Marketing analyst J. Walker Smith described the same phenomenon as extreme and widespread "self-invention," a desire to shape and control our identities and surroundings. Technology, migration, and material abundance all allow people to "wrap themselves into cocoons entirely of their own making," Smith wrote. People are unwilling to live with trade-offs, he said. So they are "re-creating their environments to fit what they want in all kinds of ways, and one of the ways is they are finding communities that fit their values — where they don't have to live with neighbors or community groups that might force them to compromise their principles or their tastes."

It would be a dull country, of course, if every place were like every other. It's a joy that I can go to the Elks lodge pool in Austin to see the H2Hos, a feminist synchronized swimming troupe accompanied by a punkish band, or that I can visit the Zapalac Arena outside my old hometown of Smithville, Texas, to watch a team calf roping. Those sorts of differences are not only vital for the nation's democratic health, but they also are essential for economic growth. Monocultures die.

What's happened, however, is that ways of life now have a distinct politics and a distinct geography. Feminist synchronized swimmers belong to one political party and live over here, and calf ropers belong to another party and live over there. As people seek out the social settings they prefer — as they choose the group that makes them feel the most comfortable — the nation grows more politically segregated — and the benefit that ought to come with having a variety of opinions is lost to the righteousness that is the special entitlement of homogeneous groups. We all live with the results: balkanized communities whose inhabitants find other Americans to be culturally incomprehensible; a growing intolerance for political differences that has made national consensus impossible; and politics so polarized that Congress is stymied and elections are no longer just contests over policies, but bitter choices between ways of life.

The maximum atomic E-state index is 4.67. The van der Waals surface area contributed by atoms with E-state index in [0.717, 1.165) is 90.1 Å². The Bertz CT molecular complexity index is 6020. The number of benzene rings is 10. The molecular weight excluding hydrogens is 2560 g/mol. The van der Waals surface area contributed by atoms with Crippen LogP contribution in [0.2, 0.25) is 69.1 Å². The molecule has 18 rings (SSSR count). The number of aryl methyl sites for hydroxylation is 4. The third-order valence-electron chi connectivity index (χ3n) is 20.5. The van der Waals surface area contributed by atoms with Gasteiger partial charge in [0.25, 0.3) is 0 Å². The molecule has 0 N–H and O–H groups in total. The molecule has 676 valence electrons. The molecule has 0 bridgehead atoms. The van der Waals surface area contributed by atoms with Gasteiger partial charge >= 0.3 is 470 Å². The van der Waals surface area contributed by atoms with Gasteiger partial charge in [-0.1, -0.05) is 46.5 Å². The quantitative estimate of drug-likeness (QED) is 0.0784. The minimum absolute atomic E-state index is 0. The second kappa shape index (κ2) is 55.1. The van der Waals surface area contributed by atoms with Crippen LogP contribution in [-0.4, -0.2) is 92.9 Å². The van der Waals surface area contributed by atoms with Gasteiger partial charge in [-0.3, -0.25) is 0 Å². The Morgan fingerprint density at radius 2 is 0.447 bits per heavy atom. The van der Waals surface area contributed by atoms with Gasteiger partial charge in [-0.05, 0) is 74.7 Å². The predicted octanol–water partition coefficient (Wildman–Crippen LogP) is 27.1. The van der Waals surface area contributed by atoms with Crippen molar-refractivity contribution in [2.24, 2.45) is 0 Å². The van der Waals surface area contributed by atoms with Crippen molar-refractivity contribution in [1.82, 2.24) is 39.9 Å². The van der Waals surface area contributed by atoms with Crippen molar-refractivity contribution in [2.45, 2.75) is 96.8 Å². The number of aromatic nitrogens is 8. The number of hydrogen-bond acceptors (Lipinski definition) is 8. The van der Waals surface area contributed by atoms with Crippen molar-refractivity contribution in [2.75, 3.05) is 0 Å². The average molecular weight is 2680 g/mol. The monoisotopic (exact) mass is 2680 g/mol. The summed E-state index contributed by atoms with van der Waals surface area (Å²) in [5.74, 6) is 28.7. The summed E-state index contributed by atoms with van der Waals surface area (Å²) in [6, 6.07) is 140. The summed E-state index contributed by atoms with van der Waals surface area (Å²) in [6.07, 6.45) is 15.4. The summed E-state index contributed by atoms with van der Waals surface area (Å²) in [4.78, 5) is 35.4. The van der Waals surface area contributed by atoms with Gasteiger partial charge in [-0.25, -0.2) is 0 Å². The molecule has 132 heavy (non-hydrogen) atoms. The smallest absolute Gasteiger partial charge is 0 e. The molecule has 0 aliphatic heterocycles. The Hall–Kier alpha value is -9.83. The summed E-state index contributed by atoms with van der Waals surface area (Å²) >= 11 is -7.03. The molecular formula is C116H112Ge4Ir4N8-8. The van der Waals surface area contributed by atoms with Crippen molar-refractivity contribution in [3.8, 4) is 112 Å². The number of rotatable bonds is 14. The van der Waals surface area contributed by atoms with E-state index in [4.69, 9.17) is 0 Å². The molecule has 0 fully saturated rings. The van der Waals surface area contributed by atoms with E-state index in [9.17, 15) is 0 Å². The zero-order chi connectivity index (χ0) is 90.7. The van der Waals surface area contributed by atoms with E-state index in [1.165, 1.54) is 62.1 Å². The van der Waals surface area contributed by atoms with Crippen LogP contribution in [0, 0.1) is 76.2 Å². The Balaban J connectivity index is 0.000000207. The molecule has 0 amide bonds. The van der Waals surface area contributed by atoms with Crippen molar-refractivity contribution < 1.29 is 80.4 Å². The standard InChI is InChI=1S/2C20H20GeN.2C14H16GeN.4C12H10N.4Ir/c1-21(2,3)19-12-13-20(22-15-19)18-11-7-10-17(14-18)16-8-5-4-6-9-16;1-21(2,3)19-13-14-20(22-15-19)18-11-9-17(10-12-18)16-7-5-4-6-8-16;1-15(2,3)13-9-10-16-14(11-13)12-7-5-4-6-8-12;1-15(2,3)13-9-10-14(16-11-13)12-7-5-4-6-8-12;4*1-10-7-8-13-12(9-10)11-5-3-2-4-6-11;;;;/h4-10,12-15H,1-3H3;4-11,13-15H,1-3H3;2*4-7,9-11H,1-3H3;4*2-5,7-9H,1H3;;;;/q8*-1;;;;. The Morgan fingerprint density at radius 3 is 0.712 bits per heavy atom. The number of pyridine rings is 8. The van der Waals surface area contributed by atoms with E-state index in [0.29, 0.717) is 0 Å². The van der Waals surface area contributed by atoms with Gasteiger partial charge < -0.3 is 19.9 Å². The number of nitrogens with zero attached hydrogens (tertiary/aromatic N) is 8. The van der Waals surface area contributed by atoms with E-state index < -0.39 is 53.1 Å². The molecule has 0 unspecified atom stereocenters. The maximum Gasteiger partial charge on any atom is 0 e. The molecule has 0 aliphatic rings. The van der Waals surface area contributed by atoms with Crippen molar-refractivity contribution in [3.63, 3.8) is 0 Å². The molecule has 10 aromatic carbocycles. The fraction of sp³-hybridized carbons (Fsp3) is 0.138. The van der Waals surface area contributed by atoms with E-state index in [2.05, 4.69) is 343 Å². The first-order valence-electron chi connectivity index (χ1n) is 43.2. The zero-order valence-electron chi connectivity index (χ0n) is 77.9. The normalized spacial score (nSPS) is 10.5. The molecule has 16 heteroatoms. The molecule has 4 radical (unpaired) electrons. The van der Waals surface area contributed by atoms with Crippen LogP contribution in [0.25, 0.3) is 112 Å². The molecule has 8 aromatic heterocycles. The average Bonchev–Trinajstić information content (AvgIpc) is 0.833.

There are no easy-as-pie remedies for this dark side of the Big Sort. Time brings change, of course. Issues will arise that cut across political divisions. Providing health care for all Americans is one of those problems with solutions that don't fit within the ideological fields fenced off by either party. A particular politician may be able to bring the country together for a time. But the Big Sort isn't primarily a political phenomenon. It is the way Americans have chosen to live, an unconscious decision to cluster in communities of like-mindedness. Maybe another generation will construct communities that look very different from these. Indeed, a generational shift is already taking place. But this fractured, discordant country is my generation's creation, so it is first ours to understand and then, perhaps, to change.

Excerpted from The Big Sort by Bill Bishop. Copyright © 2008 by Bill Bishop. With permission of Houghton Mifflin Harcourt Publishing Company. All rights reserved.